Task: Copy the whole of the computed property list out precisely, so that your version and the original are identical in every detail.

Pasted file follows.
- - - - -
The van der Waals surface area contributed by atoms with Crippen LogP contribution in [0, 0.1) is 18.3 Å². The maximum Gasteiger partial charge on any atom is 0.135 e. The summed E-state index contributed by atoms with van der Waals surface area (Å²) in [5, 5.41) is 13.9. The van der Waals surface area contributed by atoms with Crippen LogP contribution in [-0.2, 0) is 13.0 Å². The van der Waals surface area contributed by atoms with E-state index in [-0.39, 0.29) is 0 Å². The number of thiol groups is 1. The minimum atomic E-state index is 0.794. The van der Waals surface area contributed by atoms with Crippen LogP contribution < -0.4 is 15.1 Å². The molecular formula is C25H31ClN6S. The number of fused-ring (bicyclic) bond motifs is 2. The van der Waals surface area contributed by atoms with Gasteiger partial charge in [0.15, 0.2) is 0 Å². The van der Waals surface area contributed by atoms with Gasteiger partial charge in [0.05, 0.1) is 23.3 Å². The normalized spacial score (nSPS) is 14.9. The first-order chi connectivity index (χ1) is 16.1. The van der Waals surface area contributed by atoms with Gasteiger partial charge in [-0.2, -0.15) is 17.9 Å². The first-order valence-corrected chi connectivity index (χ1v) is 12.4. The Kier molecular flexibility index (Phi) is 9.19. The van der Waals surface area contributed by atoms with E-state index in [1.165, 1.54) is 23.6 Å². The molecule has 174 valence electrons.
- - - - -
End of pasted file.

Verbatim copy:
The van der Waals surface area contributed by atoms with Crippen LogP contribution in [0, 0.1) is 18.3 Å². The maximum Gasteiger partial charge on any atom is 0.135 e. The summed E-state index contributed by atoms with van der Waals surface area (Å²) in [5, 5.41) is 13.9. The van der Waals surface area contributed by atoms with Crippen LogP contribution in [-0.2, 0) is 13.0 Å². The van der Waals surface area contributed by atoms with E-state index in [-0.39, 0.29) is 0 Å². The number of thiol groups is 1. The minimum atomic E-state index is 0.794. The van der Waals surface area contributed by atoms with Crippen LogP contribution < -0.4 is 15.1 Å². The molecular formula is C25H31ClN6S. The number of fused-ring (bicyclic) bond motifs is 2. The van der Waals surface area contributed by atoms with Gasteiger partial charge in [0.15, 0.2) is 0 Å². The van der Waals surface area contributed by atoms with Gasteiger partial charge in [0.05, 0.1) is 23.3 Å². The normalized spacial score (nSPS) is 14.9. The first-order chi connectivity index (χ1) is 16.1. The van der Waals surface area contributed by atoms with Gasteiger partial charge in [-0.2, -0.15) is 17.9 Å². The first-order valence-corrected chi connectivity index (χ1v) is 12.4. The Kier molecular flexibility index (Phi) is 9.19. The van der Waals surface area contributed by atoms with E-state index in [1.165, 1.54) is 23.6 Å². The molecule has 174 valence electrons.